“Godzilla” Saharan Dust Cloud Reaches U.S. Shores, Decreasing Air Quality in the South

The Godzilla Dust Cloud Over San Juan, Puerto Rico        Photo: Ada Monzón, Twitter

Satellite images show a thick dust plume that is more than 5000 miles long, which originates in the African Saraha Desert, has reached South Florida and is expected to have noticeable negative impacts on air quality across the Gulf states this weekend.  It could even blow north into the lower midwest, Ohio Valley, and Mid-Atlantic regions early next week.  Forecasters expect the states that are impacted will have skies that are hazy, with a milky appearance, and sunrises and sunsets could be more beautiful than usual as the dust scatters light from the sun.

Why This Matters:  A dust cloud this long is rare but it can be quite serious for people with lung conditions.  Many Caribbean islands have experienced dangerous air quality and forecasters are giving the same warnings now in Florida and other southern states. The cloud is definitely related to climate-induced dry and hot conditions, but scientists do not agree on whether there will be more or fewer of these in the future. They DO agree that these dust clouds suppress hurricanes due to their dry air, which is good news.  But that is only expected to last through July, and after that, the likelihood of hurricanes will increase again.

Health Effects of the Godzilla Plume

It seems as if another biblical plague is hitting us.  Scientists studying this plume believe it is the most significant one in the last fifty years — referring to it as Godzilla and a “whopper.”  Health experts also worry about the dust’s impacts on people battling respiratory symptoms tied to COVID-19. The dust concentrations in the Caribbean were so high that it could impact even healthy people.   NASA is apparently working to develop an alert system for the arrival of Saharan dust.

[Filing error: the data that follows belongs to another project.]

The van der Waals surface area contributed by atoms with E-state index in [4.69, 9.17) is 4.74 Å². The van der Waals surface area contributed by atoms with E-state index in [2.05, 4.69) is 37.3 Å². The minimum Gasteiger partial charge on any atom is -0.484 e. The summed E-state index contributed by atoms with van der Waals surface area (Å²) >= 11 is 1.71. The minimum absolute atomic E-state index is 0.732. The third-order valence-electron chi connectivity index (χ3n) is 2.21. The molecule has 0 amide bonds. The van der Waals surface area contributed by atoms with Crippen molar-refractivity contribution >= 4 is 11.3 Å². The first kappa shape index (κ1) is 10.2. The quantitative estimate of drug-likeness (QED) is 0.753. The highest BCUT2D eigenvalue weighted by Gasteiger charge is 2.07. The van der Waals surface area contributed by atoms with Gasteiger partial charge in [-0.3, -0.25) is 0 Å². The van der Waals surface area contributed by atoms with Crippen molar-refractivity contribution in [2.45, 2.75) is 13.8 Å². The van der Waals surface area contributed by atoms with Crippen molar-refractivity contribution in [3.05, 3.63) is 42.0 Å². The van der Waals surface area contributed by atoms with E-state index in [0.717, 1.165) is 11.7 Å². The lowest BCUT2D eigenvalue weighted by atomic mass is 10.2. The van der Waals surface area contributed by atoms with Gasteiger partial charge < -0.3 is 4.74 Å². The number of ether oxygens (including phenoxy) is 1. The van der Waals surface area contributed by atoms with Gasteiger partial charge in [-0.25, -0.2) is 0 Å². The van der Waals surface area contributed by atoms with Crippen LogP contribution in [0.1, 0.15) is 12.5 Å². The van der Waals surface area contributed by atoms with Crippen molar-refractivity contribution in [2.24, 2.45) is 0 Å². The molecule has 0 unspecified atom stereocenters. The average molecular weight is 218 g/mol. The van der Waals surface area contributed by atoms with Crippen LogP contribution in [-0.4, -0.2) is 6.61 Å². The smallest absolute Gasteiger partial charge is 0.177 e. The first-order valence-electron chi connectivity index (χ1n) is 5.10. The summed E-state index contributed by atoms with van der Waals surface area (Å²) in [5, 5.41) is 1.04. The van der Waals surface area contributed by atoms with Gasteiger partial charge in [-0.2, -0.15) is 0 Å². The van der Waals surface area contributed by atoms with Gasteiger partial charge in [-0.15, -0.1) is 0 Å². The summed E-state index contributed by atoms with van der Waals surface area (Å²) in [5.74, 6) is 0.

How Big Is It?

The Washington Post Capitol Weather Gang interviewed experts both in and outside of the government.  The dust storm originated with strong winds blowing out from thunderstorms over the Sahara that initially kicked up dust to an altitude of around 20,000 feet above the desert before it blew westward, out to sea on June 14, according to Jason Dunion, a hurricane researcher at the National Oceanic and Atmospheric Administration.  This type of dust storm happens every year off the coast of Africa and is known as the Saharan Air Layer (SAL), but this is a record-breaker.  The first really thick dust clouds reached the US territories of Puerto Rico and the Virgin Islands on Monday, plunging visibility levels and making it hard for many to breathe.  Worse yet, there is another wave of dust (yes it has waves too) drifting toward the U.S. across the Atlantic this weekend. Professor Thomas Gill, of the University of Texas at El Paso, told The Post “this is among the most impressive such events observed and is especially noteworthy for its likely impacts on North America. ‘This one is, by all of the data and reports I’m seeing, one of the biggest and possibly the biggest and most expansive ever,’ Gill said.”

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